Fairey states, “As far as the idea of the image being “stolen”, I would love to have the clout to command portrait sittings from world leaders, but for me and most artists out there, that is not an option. For lots of artists, even licensing an image is out of the question financially. Should artistic commentary featuring world leaders be stifled because of copyright of the reference images even when the final artistic product has new intent and meaning? Reference is critical to communication, and in my opinion, reference as a part of social commentary should not be stifled.”.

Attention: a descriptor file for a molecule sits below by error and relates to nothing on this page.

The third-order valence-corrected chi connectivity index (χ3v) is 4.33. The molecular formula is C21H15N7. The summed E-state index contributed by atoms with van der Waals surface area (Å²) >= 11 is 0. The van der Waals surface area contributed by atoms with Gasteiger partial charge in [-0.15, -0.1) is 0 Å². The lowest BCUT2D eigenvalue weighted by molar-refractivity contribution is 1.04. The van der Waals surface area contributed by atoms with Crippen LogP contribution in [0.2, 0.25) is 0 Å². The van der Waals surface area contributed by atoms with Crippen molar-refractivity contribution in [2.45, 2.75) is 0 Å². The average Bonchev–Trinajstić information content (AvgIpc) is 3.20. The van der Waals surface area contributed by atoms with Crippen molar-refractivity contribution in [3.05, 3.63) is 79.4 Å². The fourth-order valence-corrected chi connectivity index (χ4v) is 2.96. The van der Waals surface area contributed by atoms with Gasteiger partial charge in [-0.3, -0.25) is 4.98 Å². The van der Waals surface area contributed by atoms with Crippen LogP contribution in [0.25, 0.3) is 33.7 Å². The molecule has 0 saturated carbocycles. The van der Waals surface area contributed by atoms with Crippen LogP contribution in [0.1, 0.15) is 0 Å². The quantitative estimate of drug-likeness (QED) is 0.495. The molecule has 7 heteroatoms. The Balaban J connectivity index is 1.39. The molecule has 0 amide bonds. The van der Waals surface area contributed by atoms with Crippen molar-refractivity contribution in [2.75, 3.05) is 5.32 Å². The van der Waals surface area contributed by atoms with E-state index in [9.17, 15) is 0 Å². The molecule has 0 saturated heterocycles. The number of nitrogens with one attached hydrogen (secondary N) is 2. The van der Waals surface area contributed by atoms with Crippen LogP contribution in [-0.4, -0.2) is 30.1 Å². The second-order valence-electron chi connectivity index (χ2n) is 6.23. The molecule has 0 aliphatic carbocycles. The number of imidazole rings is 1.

Unfortunately, Shepard Fairey failed to mention that some media sources and individuals make images of this nature available for use at no cost. There were many photographs of Obama that Shepard Fairey could have used legitimately without dodging aspects of licensing that any first year illustration student understands. Keep in mind that he could have simply asked Yosi Sergant of Evolutionary Media Group to obtain a photograph of Obama during the campaign. After all, Yosi Sergant worked as a media consultant for the Obama campaign. Thus, one could suggest that Shepard Fairey did have access if he had wanted it. Instead, he chose to willfully infringe on the copyright of the AP.